Cover Reveal for Alora: The Portal
The compelling story of the young soulmates, Alora and Kaevin, continues…
The adventure begins with Alora: The Wander-Jewel.
Fifteen-year-old Alora has visions.
Only while in the shower. And only of one stranger: a handsome boy with long brown hair, intense green eyes, and the oddest clothes. A boy who vanishes whenever she opens her eyes.
And then one day, he doesn’t…
Alora’s safe world is soon turned upside-down as she’s thrust into another realm where her soulmate waits, magic abounds, and unfathomable evil seeks to claim her.
The epic fantasy continues in Alora: The Portal.
Cover design by StunningBookCovers.com
If one of them dies, they both die.
Bound together as soulmates, something compels Alora and Kaevin to abandon the safety of their refuge for the dangers of Kaevin’s realm.
The soulmates arrive in the midst of a raging battle as Stone Clan warriors defend their capital, an attack made more deadly by the pervasive evil of her father. Alora and Kaevin face mortal danger as they fight against man and magick to preserve Kaevin’s home and heritage.
For Alora’s father will have her allegiance. Or her death.
Praise for Alora
“…I have to admit – I wish the book had not ended! …The romance is sweet rather than steamy making this a clean read for young adults, but the action and adventure is thrilling enough to keep any age reader turning pages…” Today’s Visions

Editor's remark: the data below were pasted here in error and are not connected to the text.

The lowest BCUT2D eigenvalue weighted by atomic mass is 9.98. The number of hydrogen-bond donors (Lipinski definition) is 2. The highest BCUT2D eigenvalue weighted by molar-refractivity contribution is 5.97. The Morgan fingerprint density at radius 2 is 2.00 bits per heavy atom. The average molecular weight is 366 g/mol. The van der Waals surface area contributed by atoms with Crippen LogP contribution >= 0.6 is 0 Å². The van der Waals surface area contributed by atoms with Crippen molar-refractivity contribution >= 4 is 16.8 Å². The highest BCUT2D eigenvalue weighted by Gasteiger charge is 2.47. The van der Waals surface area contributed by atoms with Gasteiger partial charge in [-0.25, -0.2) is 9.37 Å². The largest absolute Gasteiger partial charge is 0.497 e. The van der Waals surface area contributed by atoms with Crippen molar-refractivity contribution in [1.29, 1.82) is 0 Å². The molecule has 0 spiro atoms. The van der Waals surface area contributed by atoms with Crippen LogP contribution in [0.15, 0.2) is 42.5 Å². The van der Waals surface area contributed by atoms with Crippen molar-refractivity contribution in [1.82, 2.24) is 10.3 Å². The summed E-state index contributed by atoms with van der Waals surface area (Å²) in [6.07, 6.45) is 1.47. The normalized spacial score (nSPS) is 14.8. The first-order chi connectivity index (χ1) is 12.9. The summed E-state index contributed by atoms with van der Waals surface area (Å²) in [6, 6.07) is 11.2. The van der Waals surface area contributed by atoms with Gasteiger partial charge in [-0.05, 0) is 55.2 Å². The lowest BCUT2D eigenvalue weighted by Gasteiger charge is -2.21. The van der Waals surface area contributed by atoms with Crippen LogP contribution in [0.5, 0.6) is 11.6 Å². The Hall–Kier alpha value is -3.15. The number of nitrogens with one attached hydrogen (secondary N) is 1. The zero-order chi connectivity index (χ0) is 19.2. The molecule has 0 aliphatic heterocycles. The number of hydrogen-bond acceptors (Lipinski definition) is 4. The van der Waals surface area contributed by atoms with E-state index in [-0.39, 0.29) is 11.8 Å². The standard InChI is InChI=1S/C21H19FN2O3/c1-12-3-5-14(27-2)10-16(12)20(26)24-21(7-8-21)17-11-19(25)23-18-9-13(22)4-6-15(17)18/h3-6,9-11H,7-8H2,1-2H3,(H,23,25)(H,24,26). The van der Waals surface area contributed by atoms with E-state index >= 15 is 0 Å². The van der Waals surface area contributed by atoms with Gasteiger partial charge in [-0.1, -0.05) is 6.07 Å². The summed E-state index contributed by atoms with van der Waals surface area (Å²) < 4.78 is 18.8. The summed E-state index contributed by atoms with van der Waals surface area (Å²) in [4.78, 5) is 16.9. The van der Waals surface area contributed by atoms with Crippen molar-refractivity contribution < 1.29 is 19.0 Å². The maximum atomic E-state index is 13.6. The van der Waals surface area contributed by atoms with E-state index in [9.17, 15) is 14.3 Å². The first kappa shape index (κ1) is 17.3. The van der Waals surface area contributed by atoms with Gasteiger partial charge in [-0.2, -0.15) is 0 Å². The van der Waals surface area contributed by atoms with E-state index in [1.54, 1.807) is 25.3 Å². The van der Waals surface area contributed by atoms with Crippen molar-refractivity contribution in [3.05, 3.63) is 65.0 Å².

“I found Alora to be a breath of fresh air in the YA fantasy genre! … A YA fantasy with characters you will adore and cheer for, Alora is a book I would recommend to any of my friends!” Books Are Sanity
Alora: The Portal is available on Amazon for the special pre-order price of 99¢ through the August 31 release date! As a bonus, Alora: The Wander-Jewel will be FREE on August 30 through August 31!
Excerpt from Alora: The Wander-Jewel
Alora fought the urge to beat on the tile wall. He’d disappeared again. Who was this boy she kept seeing? Why did he only appear when she was in the shower? He seemed so real, and she could have sworn he looked as confused as she felt. As if he was trying to figure out who she was, as well. Was he a figment of her imagination? His eyes were so unusual. They were green. Not an ordinary green, but a deep, intense jade, the color of her aunt’s emerald ring. He was really cute, although he wore his wavy brown hair a little long for her taste. Yet she could only see his head—never his clothes or the background. Today he’d tied his hair back in a ponytail. Surely the fact he’d changed his hair was significant. Wouldn’t a figment of her imagination have his hair the same every time?